Former Redgum frontman John Schumann slams protesters for using I Was Only 19 anthem at anti-Islam rallies

  • Footage has emerged of I Was Only 19 being played at an anti-Islam rally
  • Former Redgum frontman John Schumann condemned the use of his song
  • He said he was 'disappointed' to see it used by Reclaim Australia members
  • Singer said the song was about compassion, tolerance and inclusiveness 

Former Redgum frontman John Schumann has slammed anti-Islam protesters for using his song, I Was Only 19, at one of Saturday's Reclaim Australia rallies.

The songwriter, who penned the 1983 anthem, said the song - like many of his others - was about compassion, tolerance and inclusiveness.

But it has emerged the hit was played at one of the rallies, which aimed to oppose 'sharia law, halal tax and Islamisation'.

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Former Redgum frontman John Schumann (pictured front centre) has slammed protesters for using his song, I Was Only 19 at a Reclaim Australia rally

Former Redgum frontman John Schumann (pictured front centre) has slammed protesters for using his song, I Was Only 19 at a Reclaim Australia rally

A YouTube video shows I Was Only 19 being performed at Reclaim Australia's Gold Coast protest.

Saturday's rallies across the nation erupted into violence when the group's supporters clashed with anti-racism groups.

After footage of Schumann's song being played surfaced, the singer released a statement on Sunday to condemn its use.

He said I Was Only 19 was written to help people understand the plight of Vietnam veterans.

Saturday's Reclaim Australia rallies across the nation erupted into violence when the group's supporters clashed with anti-racism groups

Saturday's Reclaim Australia rallies across the nation erupted into violence when the group's supporters clashed with anti-racism groups

Schumann said his songs were about promoting tolerance, compassion and inclusiveness

Schumann said his songs were about promoting tolerance, compassion and inclusiveness

'I am very, very disappointed to see my work co-opted by what I, at my most charitable, consider to be a very confused "patriotic" movement,' Schumann said.

The song honours all Australians who have put themselves in harm's way for their country, he said.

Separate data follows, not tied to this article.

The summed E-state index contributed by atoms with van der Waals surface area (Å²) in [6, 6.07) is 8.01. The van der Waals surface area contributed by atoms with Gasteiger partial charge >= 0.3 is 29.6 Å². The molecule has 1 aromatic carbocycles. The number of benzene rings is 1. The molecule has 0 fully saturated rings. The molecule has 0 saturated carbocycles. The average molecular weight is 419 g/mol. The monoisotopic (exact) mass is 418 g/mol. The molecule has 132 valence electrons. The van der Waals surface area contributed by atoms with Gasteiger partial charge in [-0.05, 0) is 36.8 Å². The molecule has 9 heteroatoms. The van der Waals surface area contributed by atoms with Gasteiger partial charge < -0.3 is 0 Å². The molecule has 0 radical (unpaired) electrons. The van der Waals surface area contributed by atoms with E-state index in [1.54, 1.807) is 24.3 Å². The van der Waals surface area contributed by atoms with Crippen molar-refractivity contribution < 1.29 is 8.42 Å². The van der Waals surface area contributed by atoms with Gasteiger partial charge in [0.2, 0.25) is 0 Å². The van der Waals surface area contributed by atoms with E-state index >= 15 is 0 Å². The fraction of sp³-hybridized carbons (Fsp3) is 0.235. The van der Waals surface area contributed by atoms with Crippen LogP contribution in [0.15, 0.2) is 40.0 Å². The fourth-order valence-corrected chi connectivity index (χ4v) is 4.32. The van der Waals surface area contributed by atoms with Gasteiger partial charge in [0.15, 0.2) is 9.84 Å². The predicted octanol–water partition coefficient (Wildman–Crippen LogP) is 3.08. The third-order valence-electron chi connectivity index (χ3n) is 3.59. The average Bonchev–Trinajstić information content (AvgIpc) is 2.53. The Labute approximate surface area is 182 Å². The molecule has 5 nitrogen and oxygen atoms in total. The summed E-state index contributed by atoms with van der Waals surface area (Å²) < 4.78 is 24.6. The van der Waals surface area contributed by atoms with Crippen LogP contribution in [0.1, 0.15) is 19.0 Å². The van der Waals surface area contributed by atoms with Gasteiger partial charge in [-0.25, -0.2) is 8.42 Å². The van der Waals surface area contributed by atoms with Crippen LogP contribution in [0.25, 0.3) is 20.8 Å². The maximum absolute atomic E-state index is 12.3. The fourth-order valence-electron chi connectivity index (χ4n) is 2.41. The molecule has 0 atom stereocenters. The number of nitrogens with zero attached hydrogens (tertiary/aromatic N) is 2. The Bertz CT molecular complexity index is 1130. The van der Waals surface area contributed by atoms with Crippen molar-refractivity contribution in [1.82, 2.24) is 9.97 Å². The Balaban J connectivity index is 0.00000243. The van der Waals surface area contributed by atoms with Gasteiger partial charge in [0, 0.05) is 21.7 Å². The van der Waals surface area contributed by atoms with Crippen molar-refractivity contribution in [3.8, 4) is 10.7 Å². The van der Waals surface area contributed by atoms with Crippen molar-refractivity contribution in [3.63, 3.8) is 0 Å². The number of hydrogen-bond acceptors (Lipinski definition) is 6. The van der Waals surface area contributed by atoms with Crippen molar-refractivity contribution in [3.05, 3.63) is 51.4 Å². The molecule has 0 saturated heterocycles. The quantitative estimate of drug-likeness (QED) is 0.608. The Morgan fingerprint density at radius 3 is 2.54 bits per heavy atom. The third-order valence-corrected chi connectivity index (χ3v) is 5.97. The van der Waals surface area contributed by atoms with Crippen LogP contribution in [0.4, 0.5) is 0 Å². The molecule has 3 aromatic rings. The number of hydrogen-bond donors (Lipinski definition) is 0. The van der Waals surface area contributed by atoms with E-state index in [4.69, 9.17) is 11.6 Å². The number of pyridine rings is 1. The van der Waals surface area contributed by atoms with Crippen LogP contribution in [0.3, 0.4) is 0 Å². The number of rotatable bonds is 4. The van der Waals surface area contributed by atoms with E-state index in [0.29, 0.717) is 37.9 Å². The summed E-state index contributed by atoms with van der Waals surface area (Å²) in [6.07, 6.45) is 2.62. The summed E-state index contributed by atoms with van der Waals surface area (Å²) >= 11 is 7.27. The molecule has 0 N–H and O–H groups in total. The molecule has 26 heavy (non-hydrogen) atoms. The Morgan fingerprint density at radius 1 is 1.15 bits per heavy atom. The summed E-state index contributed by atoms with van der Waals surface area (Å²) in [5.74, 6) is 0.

'It is not to be used to advance ignorance and intolerance, especially as we approach the centenary of Anzac,' Schumann said.

There were several arrests at the rallies, including three in Melbourne where more than 3,000 people clashed in Federation Square and blocked surrounding streets.

Controversial politician Pauline Hanson was on hand at the Brisbane protest at King George Square (pictured)

Controversial politician Pauline Hanson was on hand at the Brisbane protest at King George Square (pictured)

More than 3,000 people clashed in Melbourne's Federation Square (pictured) and blocked surrounding streets

More than 3,000 people clashed in Melbourne's Federation Square (pictured) and blocked surrounding streets

Hundreds of police formed barricades to separate protesters but scuffles still broke out and some people were treated by paramedics for minor injuries.

Earlier on Sunday, federal Opposition Leader Bill Shorten said there was no excuse for the violence.

'There's no place for violence in any protests or any expressions of freedom of speech,' Mr Shorten told the Nine Network.

He also said any suggestion that Muslims were planning to bring Sharia law to Australia was exaggerated.

'It was 50-60 years ago people said that the Irish Catholics or the Catholics were trying to take over the joint - and that wasn't true either,' Mr Shorten said.

 

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